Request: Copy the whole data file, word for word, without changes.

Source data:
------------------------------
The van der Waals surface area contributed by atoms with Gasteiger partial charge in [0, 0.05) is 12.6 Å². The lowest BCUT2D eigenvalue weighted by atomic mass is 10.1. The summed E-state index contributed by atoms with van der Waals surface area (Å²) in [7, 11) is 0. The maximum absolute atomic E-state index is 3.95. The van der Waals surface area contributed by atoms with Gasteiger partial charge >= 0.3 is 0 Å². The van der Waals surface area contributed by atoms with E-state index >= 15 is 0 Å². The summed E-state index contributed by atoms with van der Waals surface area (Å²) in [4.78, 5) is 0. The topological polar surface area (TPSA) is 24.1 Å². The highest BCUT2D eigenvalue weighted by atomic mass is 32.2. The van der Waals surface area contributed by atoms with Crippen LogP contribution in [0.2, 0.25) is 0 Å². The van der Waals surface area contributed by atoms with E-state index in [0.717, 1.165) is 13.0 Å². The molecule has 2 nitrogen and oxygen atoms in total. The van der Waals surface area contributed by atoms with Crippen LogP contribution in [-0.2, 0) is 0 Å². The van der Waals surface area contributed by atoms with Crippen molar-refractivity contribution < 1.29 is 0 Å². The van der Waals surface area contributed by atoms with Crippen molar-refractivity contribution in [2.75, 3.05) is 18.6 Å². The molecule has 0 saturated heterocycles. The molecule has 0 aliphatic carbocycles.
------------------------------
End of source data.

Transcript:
The van der Waals surface area contributed by atoms with Gasteiger partial charge in [0, 0.05) is 12.6 Å². The lowest BCUT2D eigenvalue weighted by atomic mass is 10.1. The summed E-state index contributed by atoms with van der Waals surface area (Å²) in [7, 11) is 0. The maximum absolute atomic E-state index is 3.95. The van der Waals surface area contributed by atoms with Gasteiger partial charge >= 0.3 is 0 Å². The van der Waals surface area contributed by atoms with E-state index >= 15 is 0 Å². The summed E-state index contributed by atoms with van der Waals surface area (Å²) in [4.78, 5) is 0. The topological polar surface area (TPSA) is 24.1 Å². The highest BCUT2D eigenvalue weighted by atomic mass is 32.2. The van der Waals surface area contributed by atoms with Crippen LogP contribution in [0.2, 0.25) is 0 Å². The van der Waals surface area contributed by atoms with E-state index in [0.717, 1.165) is 13.0 Å². The molecule has 2 nitrogen and oxygen atoms in total. The van der Waals surface area contributed by atoms with Crippen LogP contribution in [-0.2, 0) is 0 Å². The van der Waals surface area contributed by atoms with Crippen molar-refractivity contribution < 1.29 is 0 Å². The van der Waals surface area contributed by atoms with Crippen molar-refractivity contribution in [2.75, 3.05) is 18.6 Å². The molecule has 0 saturated heterocycles. The molecule has 0 aliphatic carbocycles.